Hence, the Ethio-Eritrea border is an internationally recognized one. TPLF has its forces inside our territory, and realities and handlers may dictate how the stalmate would be maintained. But TPLF bares full responsibility.

        • haile

          **$10 million when you subtract Eritrea’s 150 million award from Ethiopia’s 160 million award.

          • Serray

            Selamat Haile,

            Let us promise we don’t call each other nazis.

            We have the EECC and an article in European Journal. Which one to believe? If you search long enough, you will find an article about anything – if you don’t care about the authority of the author. Haile, EECC decision is the final authority as to which country started the war and what damages each country is liable. Period. Isaias accepted the decision in matter of a couple of days. With all due respect to the professor, the EECC, just like the EEBC, gets the last word. It is funny, though, how you make the EEBC decision like it is written in stone but the EECC, subject to the whims of some professor. By the way, how come the regime and its highly paid lawyers didn’t raise the same issue at that time? How come there is no record in the decision that one party opposed the authority of the EECC to decide on the origins of the war? You didn’t blasted anything, you just tried to replace a legal decision with your unsubstantiated and unsupported views.

            Let me put your “my source is better than an international court of law” mentality into perspective. You said the support of the diaspora is critical to the regime; meaning, if the diaspora demanded the end of oppression with one united voice, the regime might comply given the diaspora’s financial muscle. You are one of the diaspora; I might even add, one of the better informed ones; and yet, let alone lending your voice, you are arguing with us that the words of one reporter or one professor is better than a decision of a court of law that held the regime responsible for igniting a war it is now using to confuse and milk the diaspora. If you fail to grasp the tragic position you hold in facilitating the repression and exploitation of your fellow countrymen, what chance is there for the diaspora to speak in one voice against oppression.

            You position on badme is what makes it possible for the regime to be as cruel as it wants to be and for the diaspora to remain in slumber. And as long as there are people who let their hatred of the neighbor’s government dominate their views instead of the suffering of their brothers, the diaspora will remain nothing more than muzzled tourist….and the burden of lifting the oppression will remain 100 percent on the oppressed.

            You still hasn’t aswered our question.

        • Hayat Adem

          Thanks a lot, Haile. You finally are able to spit it out. Now, I know you have been talking about Badime when you were all the time mentioning about Weyane’s occupation of Eritrean territory. The argument point with you about the “sovereign Eritrean land occupied by Weyane” is zeroed and locked at Badime. Now, every time you want to talk about the occupied Eritrean territory in the future, please specify it as such so that you don’t confuse readers as if you were talking about an unknown part or land of Eritrea. Now we know it is Badime you obsessively view as very fiercely urgent of an agenda for Eritreans to address top-first before anything else. Badime is locked for discussion and to be continued…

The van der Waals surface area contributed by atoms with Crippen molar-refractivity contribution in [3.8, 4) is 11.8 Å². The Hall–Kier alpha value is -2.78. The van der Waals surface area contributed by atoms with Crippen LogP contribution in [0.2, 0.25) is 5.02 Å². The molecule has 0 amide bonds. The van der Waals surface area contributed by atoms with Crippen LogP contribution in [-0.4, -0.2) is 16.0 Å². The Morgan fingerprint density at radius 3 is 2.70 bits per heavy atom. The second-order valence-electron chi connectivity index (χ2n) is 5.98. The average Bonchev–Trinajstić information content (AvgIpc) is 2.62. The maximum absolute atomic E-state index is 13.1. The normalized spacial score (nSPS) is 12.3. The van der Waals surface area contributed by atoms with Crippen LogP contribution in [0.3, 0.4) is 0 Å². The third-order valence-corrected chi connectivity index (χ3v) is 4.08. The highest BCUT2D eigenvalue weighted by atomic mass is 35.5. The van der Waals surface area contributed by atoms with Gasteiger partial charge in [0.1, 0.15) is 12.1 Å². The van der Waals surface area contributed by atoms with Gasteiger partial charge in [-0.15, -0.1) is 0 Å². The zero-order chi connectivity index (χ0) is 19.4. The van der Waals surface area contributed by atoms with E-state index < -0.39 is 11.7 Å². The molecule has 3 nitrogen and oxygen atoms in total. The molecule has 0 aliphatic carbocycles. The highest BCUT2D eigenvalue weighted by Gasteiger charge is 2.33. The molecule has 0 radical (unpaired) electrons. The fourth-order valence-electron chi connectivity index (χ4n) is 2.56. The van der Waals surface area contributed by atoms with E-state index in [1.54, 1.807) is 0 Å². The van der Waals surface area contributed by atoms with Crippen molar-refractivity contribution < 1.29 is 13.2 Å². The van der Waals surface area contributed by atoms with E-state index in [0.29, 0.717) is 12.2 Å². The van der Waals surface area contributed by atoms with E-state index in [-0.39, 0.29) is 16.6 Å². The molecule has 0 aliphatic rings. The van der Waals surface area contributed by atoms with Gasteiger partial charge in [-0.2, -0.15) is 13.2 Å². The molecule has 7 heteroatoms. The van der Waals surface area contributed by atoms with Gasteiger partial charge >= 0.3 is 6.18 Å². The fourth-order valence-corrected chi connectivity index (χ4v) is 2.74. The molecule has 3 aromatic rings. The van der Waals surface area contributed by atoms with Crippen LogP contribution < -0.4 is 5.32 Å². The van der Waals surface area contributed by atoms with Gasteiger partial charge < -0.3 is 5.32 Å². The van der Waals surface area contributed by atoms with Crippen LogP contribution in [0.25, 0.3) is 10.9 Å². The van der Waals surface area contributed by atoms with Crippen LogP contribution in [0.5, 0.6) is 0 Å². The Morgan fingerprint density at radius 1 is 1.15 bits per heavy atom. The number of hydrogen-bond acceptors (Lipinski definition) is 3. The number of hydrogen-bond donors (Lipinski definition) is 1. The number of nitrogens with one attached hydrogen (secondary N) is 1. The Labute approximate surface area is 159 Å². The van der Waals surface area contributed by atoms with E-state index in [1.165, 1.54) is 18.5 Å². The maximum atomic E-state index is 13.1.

• Hayat Adem

      I agree with everything Serray said.
      And Haile, you said this: “Some countries move people to make way to agricultural projects and other grand designs! What is wrong for this to happen for the sake of peace, fraternity and enjoyment of the good things in life by generations to come?”
      What is wrong is: you don’t opt or call for more loss and sacrifice if the other-side is ready without those. If the other-side is imposing conditions that demand more from your-side and you have no means of countering or containing that, then the above quotation may make sense. But that is not the case here. If you really care for peace, fraternity and enjoyment of good life of your people, then stand for demobilization and dialogue, not demarcation that would possibly make Eritrea lose more. And please Haile, answer questions directly and say you have no answer if that is the case. Since your super urgent priority is demarcation, you should be able to give us a balance sheet of what is to be gained and lost.

  • Tamrat Tamrat

    Eritrea is a part of a great old history, defined by cololonizers and demands dictatorship by the very nature of the land. Dictatorship is the result of abonrmality in a unique socity. Ethiopia was under a communist dictatroship during mengistu time. When the western lost for russian communitst their startegsic region, ethiopians must suffer under communist dictatership just to fullfil the interst of the great russian With the help of few derg members at least at the beginning. A collonel who was unheeard before came to Power after a king was put to prison, and two presidents Aman and Teferi Bente in a very short period of time. The brutality of the super Power is always known. But the forcing communism on such religious and conservative People in such short time which led to the massacar of million People is a fact one has to know the place we have in the mind of the world supper popwers. There is no other system which gives priority to forgein interest or few Groups over the rest of the nation’s People. Ethiopia is now under one ethnic based dictatorship With liberal maraket policy which benefites only tigrayans and any body who is wllowed to join them after their premises.